Forums > MaxMSP

Any thoughts on this?

Dec 23 2011 | 12:39 pm

Hello folks,

Just saw this:

This has got me thinking though. What is a buffer actually? I assume it’s an array, not resizable after construction therefore fixed. What if it’s constructed as an arraylist, wouldn’t that make it dynamic? I think i’ll look into this, would make for a nice holiday-project. Any pro’s and con’s? Please do share your thoughts/experience.


The mxj in pseudo-code

– catch the incoming samples (44100 a/sec, this is gonna eat ram though)
– and after stopping the recording from outside create a buffer inside and transfer samples to that
– Voila?

Dec 23 2011 | 10:59 pm

If I’m not mistaken, buffer~ loads audio data into RAM preping it for playback.

Dec 24 2011 | 6:32 pm

What is a buffer actually? I assume it’s an array, not resizable after construction therefore fixed

Yeah, buffers are C structures that contain some information about the buffer (size, channels, etc) and a pointer to some memory (basically an array) that has been allocated for storing the audio samples.

There are a few possible issues with your ArrayList idea. Before getting into that, I want to explain how the dynamic sizing of ArrayList works. Internally, ArrayList has an array that it uses to store your objects. Every time you add something to your ArrayList a size check is performed and if the internal array is too small a new internal array is created with twice the size of the old array and then the data is copied from the old array to the new array.

The first problem with your ArrayList idea is that ArrayList is for storing objects not primitive types, so while you could make ArrayList you can’t make ArrayList. The first issue with this is if you are storing every sample indivually you not only have the normal ArrayList overhead of the method call and the range check but you will also have the boxing overhead of converting float to Float (not that I’m sure exactly what this overhead would be). Also, because you would be storing Float not float in your ArrayList you can’t use something fast and convenient like System.arraycopy(...) but will need to loop through all the data in your ArrayList assigning the values to the buffer’s array.

If I were you I would manage things yourself with some behavior like ArrayList. Make a float[] with a good starting size. Every time you are going to add something to the array, check the size first and if you are out of room make a new bigger array and use System.arraycopy(...) to copy the values from the old array.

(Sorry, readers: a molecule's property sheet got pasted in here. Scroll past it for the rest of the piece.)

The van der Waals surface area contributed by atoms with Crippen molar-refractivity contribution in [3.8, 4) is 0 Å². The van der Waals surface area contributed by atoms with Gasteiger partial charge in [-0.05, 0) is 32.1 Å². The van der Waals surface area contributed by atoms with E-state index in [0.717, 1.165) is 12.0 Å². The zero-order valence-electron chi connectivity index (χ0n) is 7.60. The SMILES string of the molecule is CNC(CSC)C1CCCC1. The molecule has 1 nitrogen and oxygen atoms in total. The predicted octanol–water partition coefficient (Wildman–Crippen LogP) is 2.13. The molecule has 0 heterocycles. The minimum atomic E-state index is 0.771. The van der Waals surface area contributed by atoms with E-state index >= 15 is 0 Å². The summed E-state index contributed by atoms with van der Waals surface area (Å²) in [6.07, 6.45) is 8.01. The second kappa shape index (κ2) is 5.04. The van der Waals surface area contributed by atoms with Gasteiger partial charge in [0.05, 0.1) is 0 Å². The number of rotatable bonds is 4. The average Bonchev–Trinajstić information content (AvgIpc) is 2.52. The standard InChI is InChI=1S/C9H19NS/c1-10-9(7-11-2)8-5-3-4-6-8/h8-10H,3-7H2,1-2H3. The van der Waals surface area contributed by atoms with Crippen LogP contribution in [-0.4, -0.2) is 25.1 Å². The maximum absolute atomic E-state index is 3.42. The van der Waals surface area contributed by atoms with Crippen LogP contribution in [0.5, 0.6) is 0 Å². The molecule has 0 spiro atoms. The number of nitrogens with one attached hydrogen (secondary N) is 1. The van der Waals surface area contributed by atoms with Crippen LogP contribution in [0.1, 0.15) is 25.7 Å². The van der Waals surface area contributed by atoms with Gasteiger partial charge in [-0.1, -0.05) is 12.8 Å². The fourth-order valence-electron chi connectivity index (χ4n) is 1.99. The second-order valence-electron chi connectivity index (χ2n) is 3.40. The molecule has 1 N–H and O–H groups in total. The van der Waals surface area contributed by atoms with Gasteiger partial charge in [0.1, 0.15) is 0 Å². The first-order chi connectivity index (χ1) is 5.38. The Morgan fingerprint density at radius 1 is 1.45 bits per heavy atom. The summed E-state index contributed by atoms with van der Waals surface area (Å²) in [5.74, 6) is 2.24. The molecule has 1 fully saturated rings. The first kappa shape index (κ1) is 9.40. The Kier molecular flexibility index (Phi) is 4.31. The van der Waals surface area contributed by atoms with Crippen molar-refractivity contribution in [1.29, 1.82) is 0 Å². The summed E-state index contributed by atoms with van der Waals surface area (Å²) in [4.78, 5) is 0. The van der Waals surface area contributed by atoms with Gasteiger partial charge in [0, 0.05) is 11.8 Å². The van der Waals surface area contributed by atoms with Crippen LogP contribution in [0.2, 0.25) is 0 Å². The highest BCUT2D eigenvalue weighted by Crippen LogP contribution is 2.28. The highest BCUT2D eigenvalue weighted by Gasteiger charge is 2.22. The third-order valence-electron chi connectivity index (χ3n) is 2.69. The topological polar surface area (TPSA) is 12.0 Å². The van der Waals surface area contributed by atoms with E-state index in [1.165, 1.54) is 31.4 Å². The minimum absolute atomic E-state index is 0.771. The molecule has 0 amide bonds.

Another option is to creat a ArrayList. Every signal vector, copy the incoming samples to a new float[] with the size of your signal vector size and and this new float[] to your ArrayList. This will most likely perform worse than my first suggestion as you will be allocating more arrays and you will need to iterate through your ArrayList copying small float[] one at a time vs just using one call to System.arraycopy(...) in my first suggestion (just wanted to share another way of thinking about the problem).

44100 a/sec, this is gonna eat ram though

Eh, I wouldn’t worry about it. buffer~ is also storing data in RAM. Plus, one second of 44.1KHz/32Bit audio uses 172.3KB of memory.

Dec 25 2011 | 12:12 pm

Thanks for the insight! A very clear description. Damn it, i knew it wasn’t gonna be easy but i thought maybe a healthy mix of naivete and enthusiasm would do :) It seemed such a nice idea. I’ll look into this nonetheless, will be good for learning because i never used msp in mxj before.


And right now i can’t even get the samples to show or store in the arraylist :(

This is the method in short. No samples will show, not even in the [test]-arraylist. I don’t understand what i’m doing wrong here.

float[] in = ins[0].vec;

for(i = 0; i < in.length;i++) {
//Another method to copy from arraylist to buffer
for (int i=0;i
MSPBuffer.poke(bufname, 1, i, test.get(i));

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